In response to physicians’ growing concerns amid the COVID-19 pandemic, the Physician Health Program (PHP) has launched a virtual peer-support group available to all BC physicians. Peer-to-peer connections promote shared learning, resiliency, and hope. Weekly sessions are co-facilitated by psychiatrist Dr Jennifer Russel and manager of clinical services Roxanne Joyce.
To be as accessible and physician-centred as possible, the sessions are drop-in with no commitment required. The focus is peer support, not psychiatric care, and all participants have the option to join anonymously. Conversations so far have explored wellness, work-life balance, pressures of working within COVID-19, acknowledging feelings of helplessness and anger, mindfulness, breathing strategies, working with limited PPE, and more. Many have also shared moments of joy and inspiration.
The PHP program of BC helps physicians, resident doctors, and medical students, as well as their families. When doctors and their families reach out for support, we are there to understand their situation, to support, and to advocate, both individually and collectively, as they strive to improve their mental and physical health.
We take confidentiality seriously. Your identity, personal information, and the fact you contacted us will be held in full confidence. Information pertaining to you and/or your family will be released to third parties only with your explicit consent or as required by law.
PHP is pleased to offer the weekly peer-support sessions as a permanent service. Email firstname.lastname@example.org for details. We also offer prompt, personalized, confidential counseling, life coaching, support, and referral services. Our intake line is open 24/7 (1 800 663-6729). Our general office line is 604 398-4300 (8:30 a.m. to 4:30 p.m. M–F). Website: www.physicianhealth.com.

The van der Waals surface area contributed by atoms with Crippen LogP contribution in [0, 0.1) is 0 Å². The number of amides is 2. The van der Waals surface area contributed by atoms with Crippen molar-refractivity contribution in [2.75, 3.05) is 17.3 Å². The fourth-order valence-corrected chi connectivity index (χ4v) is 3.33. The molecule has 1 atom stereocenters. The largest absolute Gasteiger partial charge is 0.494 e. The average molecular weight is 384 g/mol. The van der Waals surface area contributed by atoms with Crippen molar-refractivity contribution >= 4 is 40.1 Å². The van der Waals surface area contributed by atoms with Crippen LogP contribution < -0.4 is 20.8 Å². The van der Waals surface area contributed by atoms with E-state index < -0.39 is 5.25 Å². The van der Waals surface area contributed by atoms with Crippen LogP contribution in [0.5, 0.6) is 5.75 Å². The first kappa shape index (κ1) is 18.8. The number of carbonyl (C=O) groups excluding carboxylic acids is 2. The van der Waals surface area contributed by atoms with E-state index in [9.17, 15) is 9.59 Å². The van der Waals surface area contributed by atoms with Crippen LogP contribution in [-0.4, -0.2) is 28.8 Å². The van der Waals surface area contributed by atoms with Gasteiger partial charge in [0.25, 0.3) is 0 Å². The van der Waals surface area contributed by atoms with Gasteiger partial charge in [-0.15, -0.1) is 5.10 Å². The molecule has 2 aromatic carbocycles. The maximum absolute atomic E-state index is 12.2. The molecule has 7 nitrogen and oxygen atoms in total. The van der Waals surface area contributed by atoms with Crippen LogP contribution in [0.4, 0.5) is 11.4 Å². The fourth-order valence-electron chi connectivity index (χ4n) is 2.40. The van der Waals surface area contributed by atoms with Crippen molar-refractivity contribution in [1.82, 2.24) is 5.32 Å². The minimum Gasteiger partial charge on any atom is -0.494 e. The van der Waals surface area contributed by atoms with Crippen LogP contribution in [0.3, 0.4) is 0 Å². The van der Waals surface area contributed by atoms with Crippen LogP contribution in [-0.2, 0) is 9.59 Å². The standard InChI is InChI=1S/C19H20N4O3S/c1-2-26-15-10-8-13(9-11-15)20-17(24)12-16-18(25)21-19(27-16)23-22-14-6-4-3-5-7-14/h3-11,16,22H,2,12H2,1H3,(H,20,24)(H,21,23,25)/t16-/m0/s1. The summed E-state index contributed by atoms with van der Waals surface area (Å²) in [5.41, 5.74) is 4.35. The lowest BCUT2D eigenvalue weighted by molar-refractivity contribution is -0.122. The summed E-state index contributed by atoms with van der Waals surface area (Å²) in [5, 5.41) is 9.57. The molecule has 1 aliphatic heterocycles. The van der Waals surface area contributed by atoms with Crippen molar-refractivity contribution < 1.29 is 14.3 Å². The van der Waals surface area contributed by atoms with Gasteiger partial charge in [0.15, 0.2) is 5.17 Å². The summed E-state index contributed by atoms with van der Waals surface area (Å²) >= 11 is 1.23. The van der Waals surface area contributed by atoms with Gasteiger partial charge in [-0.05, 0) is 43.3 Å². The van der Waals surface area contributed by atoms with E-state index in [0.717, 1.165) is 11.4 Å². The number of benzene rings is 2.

Manager, Clinical Services, Physician Health Program.
Above is the information needed to cite this article in your paper or presentation. The International Committee
of Medical Journal Editors (ICMJE) recommends the following citation style, which is the now nearly universally
accepted citation style for scientific papers:
Halpern SD, Ubel PA, Caplan AL, Marion DW, Palmer AM, Schiding JK, et al. Solid-organ transplantation in HIV-infected patients. N Engl J Med. 2002;347:284-7.
About the ICMJE and citation styles
The ICMJE is small group of editors of general medical journals who first met informally in Vancouver, British Columbia, in 1978 to establish guidelines for the format of manuscripts submitted to their journals. The group became known as the Vancouver Group. Its requirements for manuscripts, including formats for bibliographic references developed by the U.S. National Library of Medicine (NLM), were first published in 1979. The Vancouver Group expanded and evolved into the International Committee of Medical Journal Editors (ICMJE), which meets annually. The ICMJE created the Recommendations for the Conduct, Reporting, Editing, and Publication of Scholarly Work in Medical Journals to help authors and editors create and distribute accurate, clear, easily accessible reports of biomedical studies.
An alternate version of ICMJE style is to additionally list the month an issue number, but since most journals use continuous pagination, the shorter form provides sufficient information to locate the reference. The NLM now lists all authors.
BCMJ standard citation style is a slight modification of the ICMJE/NLM style, as follows:
- Only the first three authors are listed, followed by "et al."
- There is no period after the journal name.
- Page numbers are not abbreviated.
For more information on the ICMJE Recommendations for the Conduct, Reporting, Editing, and Publication of Scholarly Work in Medical Journals, visit www.icmje.org